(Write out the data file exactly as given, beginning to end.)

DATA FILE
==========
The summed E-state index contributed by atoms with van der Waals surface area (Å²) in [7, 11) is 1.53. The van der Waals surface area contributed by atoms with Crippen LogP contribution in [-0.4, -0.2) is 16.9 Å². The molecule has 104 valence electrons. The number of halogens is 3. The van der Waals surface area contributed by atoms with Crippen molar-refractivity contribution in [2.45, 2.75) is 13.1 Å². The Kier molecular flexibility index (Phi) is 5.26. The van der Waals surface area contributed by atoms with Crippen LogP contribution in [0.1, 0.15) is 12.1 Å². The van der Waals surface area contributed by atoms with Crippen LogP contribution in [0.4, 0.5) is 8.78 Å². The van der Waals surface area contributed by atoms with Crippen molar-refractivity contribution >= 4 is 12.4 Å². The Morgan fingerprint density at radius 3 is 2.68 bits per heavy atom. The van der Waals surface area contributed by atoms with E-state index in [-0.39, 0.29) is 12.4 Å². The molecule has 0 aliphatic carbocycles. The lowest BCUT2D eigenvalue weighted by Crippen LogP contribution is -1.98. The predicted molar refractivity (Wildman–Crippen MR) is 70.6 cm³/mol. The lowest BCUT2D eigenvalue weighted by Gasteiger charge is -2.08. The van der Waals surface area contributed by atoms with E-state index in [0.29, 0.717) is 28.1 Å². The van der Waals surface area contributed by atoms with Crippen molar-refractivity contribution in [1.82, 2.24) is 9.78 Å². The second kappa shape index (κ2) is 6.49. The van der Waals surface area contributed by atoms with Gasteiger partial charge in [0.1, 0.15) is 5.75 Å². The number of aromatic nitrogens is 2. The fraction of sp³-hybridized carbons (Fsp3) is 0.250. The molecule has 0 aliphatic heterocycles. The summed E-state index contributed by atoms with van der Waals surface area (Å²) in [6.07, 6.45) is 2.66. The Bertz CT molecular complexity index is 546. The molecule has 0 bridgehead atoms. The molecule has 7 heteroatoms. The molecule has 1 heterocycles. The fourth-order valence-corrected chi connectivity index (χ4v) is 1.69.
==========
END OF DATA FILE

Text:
The summed E-state index contributed by atoms with van der Waals surface area (Å²) in [7, 11) is 1.53. The van der Waals surface area contributed by atoms with Crippen LogP contribution in [-0.4, -0.2) is 16.9 Å². The molecule has 104 valence electrons. The number of halogens is 3. The van der Waals surface area contributed by atoms with Crippen molar-refractivity contribution in [2.45, 2.75) is 13.1 Å². The Kier molecular flexibility index (Phi) is 5.26. The van der Waals surface area contributed by atoms with Crippen LogP contribution in [0.1, 0.15) is 12.1 Å². The van der Waals surface area contributed by atoms with Crippen LogP contribution in [0.4, 0.5) is 8.78 Å². The van der Waals surface area contributed by atoms with Crippen molar-refractivity contribution >= 4 is 12.4 Å². The Morgan fingerprint density at radius 3 is 2.68 bits per heavy atom. The van der Waals surface area contributed by atoms with E-state index in [-0.39, 0.29) is 12.4 Å². The molecule has 0 aliphatic carbocycles. The lowest BCUT2D eigenvalue weighted by Crippen LogP contribution is -1.98. The predicted molar refractivity (Wildman–Crippen MR) is 70.6 cm³/mol. The lowest BCUT2D eigenvalue weighted by Gasteiger charge is -2.08. The van der Waals surface area contributed by atoms with E-state index in [0.29, 0.717) is 28.1 Å². The van der Waals surface area contributed by atoms with Crippen molar-refractivity contribution in [1.82, 2.24) is 9.78 Å². The second kappa shape index (κ2) is 6.49. The van der Waals surface area contributed by atoms with Gasteiger partial charge in [0.1, 0.15) is 5.75 Å². The number of aromatic nitrogens is 2. The fraction of sp³-hybridized carbons (Fsp3) is 0.250. The molecule has 0 aliphatic heterocycles. The summed E-state index contributed by atoms with van der Waals surface area (Å²) in [6.07, 6.45) is 2.66. The Bertz CT molecular complexity index is 546. The molecule has 0 bridgehead atoms. The molecule has 7 heteroatoms. The molecule has 1 heterocycles. The fourth-order valence-corrected chi connectivity index (χ4v) is 1.69.